Top Five Conservative Movies: Part Two

Today, we continue counting down the Top Five Movies You Didn’t Know Were Conservative. Yesterday, we looked at two comedies (and one sequel), one that dramatized recent rhetoric from the religious right, and the other reflective of the distrust of government made popular in the Reagan era. Here are today’s picks:

3. “Knocked Up”

At first glance, a Seth Rogan vehicle by comedy-juggernaut Judd Apatow seems an unlikely candidate for this list, but in “Knocked Up,”  Rogen’s character, Ben Stone, serves as the perfect stereotype of the left as seen by the right –  an unproductive member of society and engages in numerous activities that conservatives would like to outlaw. He is a habitual drug user (War on Drugs).  He has no job and lives off payments from an old court settlement – he sued the city when a garbage truck ran over his foot (tort reform). He is trying to create a pornographic web site (Rick Santorum). But Ben’s life changes when when he impregnates entertainment news reporter Alison during a one-night stand. Much like in another 2007 film, “Juno,” the idea of getting an abortion is raised immediately then dispatched with just as quickly. In both films, what might be an agonizing decision takes all of one scene.

The rest of the film exists to prove that Ben and Alison’s decision was the correct one. Ben grows up and ditches his hedonistic ways, while Alison’s faith in Ben is rewarded, and the movie’s end finds them as a happy family. But one sequence early on, when each of them tell their parents about the unplanned pregnancy, perfectly encapsulates the film’s pro-life position. Alison’s mother responds to news by encouraging Alison to “have it taken care of.” She is depicted as cold, unsupportive, and uncaring. Ben’s dad, on the other hand, reacts with glee and gives Ben a warm and fuzzy pro-life speech. He tells his son that “life doesn’t care about your visions. Stuff happens, and you just gotta deal with it.” Not the most eloquent pro-life argument, but an effective one. Ben’s dad comes off as a mensch, while Alison’s mom seems more like a bitch. As a matter of likeability, pro-life beats pro-choice.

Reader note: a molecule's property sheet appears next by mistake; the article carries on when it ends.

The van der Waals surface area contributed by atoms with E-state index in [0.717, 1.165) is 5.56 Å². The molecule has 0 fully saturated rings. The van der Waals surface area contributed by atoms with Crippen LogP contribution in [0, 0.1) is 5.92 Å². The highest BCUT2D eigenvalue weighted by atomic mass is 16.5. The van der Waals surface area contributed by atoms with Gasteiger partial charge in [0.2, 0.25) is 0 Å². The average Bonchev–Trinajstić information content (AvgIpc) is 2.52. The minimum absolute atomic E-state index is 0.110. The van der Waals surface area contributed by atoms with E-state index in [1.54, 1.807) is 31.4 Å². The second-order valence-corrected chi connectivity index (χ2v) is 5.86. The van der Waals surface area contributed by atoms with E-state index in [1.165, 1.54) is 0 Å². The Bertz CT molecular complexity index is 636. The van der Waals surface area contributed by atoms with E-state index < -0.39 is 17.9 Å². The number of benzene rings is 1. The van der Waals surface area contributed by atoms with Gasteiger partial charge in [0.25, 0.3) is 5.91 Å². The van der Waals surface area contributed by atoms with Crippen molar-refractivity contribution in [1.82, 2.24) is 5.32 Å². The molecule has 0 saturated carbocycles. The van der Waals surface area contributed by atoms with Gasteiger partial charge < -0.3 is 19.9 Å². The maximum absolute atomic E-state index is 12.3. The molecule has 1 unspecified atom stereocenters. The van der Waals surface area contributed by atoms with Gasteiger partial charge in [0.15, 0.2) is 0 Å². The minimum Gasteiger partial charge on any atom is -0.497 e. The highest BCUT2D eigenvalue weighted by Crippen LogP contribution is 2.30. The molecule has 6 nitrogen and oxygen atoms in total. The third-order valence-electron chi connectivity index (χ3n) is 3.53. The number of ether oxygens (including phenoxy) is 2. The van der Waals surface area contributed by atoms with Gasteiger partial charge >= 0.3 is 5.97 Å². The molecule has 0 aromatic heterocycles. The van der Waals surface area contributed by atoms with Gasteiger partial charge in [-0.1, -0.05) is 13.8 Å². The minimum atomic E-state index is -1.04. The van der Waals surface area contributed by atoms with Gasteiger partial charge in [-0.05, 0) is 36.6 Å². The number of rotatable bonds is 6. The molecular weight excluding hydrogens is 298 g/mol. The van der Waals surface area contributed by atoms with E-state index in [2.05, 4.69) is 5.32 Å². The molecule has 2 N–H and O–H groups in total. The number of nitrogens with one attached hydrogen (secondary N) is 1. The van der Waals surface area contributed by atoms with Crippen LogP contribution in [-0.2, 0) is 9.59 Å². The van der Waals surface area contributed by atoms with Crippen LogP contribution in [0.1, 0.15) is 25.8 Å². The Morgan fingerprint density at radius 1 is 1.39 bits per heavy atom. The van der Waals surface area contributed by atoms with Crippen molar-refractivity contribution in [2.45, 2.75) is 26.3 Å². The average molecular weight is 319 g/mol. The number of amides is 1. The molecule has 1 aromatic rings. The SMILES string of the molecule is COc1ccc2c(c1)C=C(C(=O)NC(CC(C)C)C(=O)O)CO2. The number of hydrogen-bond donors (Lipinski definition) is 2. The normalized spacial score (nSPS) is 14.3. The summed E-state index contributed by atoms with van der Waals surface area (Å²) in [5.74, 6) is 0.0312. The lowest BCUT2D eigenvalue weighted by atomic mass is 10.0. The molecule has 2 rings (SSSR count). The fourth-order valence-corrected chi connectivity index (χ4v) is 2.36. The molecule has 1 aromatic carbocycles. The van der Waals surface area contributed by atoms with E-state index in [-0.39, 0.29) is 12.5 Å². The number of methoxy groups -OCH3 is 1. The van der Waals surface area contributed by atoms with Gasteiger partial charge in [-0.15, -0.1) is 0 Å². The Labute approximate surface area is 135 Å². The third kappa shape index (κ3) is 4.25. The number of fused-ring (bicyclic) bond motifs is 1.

2. “Forrest Gump”

Much of the political language developed by conservatives in the 1980s drew from the anti-hippie rhetoric of the 1960s (see David Sirota’s insightful book, “Back to Our Future,” for more on this). While “Gump” was released in 1994, it was adapted from a book published in 1986, during the boom of the Reagan years, and it contains one of the most conservative portrayals of the 1960s ever seen in a mainstream film. Gump, a religious Southerner, is involved in every major event of the era, but, because he is not burdened with intellect, he survives them with his moral compass intact. He serves his country dutifully in Vietnam, never questioning the war’s aim, and becomes a successful entrepreneur with his own small business. After he leaves the shrimping business, he wisely re-invests his profits, making a fortune while helping another small business (Apple Computers) grow and prosper.

But his girlfriend Jenny takes a different path. She succumbs to the counter-culture and follows her dreams of being a famous folk singer. Even though it is Forrest who goes to war, Jenny goes to an even darker place. Her singing career leads only to a go-go bar, where she sings naked while being groped by unenlightened men. The film’s portrayal of the protest movement takes a hit when Jenny dates a Black Panther who physically abuses her; Forrest, expertly dressed in his military uniform, steps in and corrects the situation. And in the end, it is the free love movement itself that kills Jenny. She contracts AIDS, but Forrest – whose sense of forgiveness has not been corrupted –  takes her in, and she dies peacefully in his antebellum mansion.

Check back tomorrow for the most conservative movie of all time! 

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